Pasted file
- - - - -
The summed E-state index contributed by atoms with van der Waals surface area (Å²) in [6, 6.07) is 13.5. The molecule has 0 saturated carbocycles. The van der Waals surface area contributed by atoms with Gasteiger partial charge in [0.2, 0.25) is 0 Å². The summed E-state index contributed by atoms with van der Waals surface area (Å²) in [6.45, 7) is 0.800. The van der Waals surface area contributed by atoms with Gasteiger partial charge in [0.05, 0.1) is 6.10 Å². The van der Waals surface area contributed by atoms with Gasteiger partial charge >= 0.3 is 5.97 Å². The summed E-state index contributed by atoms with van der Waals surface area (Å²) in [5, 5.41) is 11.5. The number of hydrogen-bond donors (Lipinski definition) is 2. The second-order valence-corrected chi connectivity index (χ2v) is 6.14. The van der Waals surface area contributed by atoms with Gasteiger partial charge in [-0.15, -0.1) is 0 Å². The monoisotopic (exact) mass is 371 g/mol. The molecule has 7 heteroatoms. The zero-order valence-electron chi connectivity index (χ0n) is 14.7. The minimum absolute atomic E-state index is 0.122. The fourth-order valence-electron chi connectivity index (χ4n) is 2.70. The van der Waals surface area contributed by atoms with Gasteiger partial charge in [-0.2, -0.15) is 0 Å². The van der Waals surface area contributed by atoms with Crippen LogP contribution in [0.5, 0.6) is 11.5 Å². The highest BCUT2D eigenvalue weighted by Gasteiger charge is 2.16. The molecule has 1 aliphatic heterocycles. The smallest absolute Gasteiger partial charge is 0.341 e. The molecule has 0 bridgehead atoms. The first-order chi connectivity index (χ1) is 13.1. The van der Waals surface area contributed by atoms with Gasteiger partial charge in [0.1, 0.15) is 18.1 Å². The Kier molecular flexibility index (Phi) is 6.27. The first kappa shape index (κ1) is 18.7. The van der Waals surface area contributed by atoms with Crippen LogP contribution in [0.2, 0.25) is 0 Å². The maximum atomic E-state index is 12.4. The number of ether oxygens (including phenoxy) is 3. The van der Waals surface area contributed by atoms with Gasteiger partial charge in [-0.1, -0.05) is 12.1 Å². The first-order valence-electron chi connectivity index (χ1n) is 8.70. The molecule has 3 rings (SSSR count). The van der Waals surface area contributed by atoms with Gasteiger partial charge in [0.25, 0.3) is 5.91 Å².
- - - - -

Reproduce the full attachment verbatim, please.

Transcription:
The summed E-state index contributed by atoms with van der Waals surface area (Å²) in [6, 6.07) is 13.5. The molecule has 0 saturated carbocycles. The van der Waals surface area contributed by atoms with Gasteiger partial charge in [0.2, 0.25) is 0 Å². The summed E-state index contributed by atoms with van der Waals surface area (Å²) in [6.45, 7) is 0.800. The van der Waals surface area contributed by atoms with Gasteiger partial charge in [0.05, 0.1) is 6.10 Å². The van der Waals surface area contributed by atoms with Gasteiger partial charge >= 0.3 is 5.97 Å². The summed E-state index contributed by atoms with van der Waals surface area (Å²) in [5, 5.41) is 11.5. The number of hydrogen-bond donors (Lipinski definition) is 2. The second-order valence-corrected chi connectivity index (χ2v) is 6.14. The van der Waals surface area contributed by atoms with Gasteiger partial charge in [-0.15, -0.1) is 0 Å². The monoisotopic (exact) mass is 371 g/mol. The molecule has 7 heteroatoms. The zero-order valence-electron chi connectivity index (χ0n) is 14.7. The minimum absolute atomic E-state index is 0.122. The fourth-order valence-electron chi connectivity index (χ4n) is 2.70. The van der Waals surface area contributed by atoms with Gasteiger partial charge in [-0.2, -0.15) is 0 Å². The van der Waals surface area contributed by atoms with Crippen LogP contribution in [0.5, 0.6) is 11.5 Å². The highest BCUT2D eigenvalue weighted by Gasteiger charge is 2.16. The molecule has 1 aliphatic heterocycles. The smallest absolute Gasteiger partial charge is 0.341 e. The molecule has 0 bridgehead atoms. The first-order chi connectivity index (χ1) is 13.1. The van der Waals surface area contributed by atoms with Gasteiger partial charge in [0.1, 0.15) is 18.1 Å². The Kier molecular flexibility index (Phi) is 6.27. The first kappa shape index (κ1) is 18.7. The van der Waals surface area contributed by atoms with Crippen LogP contribution in [0.2, 0.25) is 0 Å². The maximum atomic E-state index is 12.4. The number of ether oxygens (including phenoxy) is 3. The van der Waals surface area contributed by atoms with Gasteiger partial charge in [-0.1, -0.05) is 12.1 Å². The first-order valence-electron chi connectivity index (χ1n) is 8.70. The molecule has 3 rings (SSSR count). The van der Waals surface area contributed by atoms with Gasteiger partial charge in [0.25, 0.3) is 5.91 Å².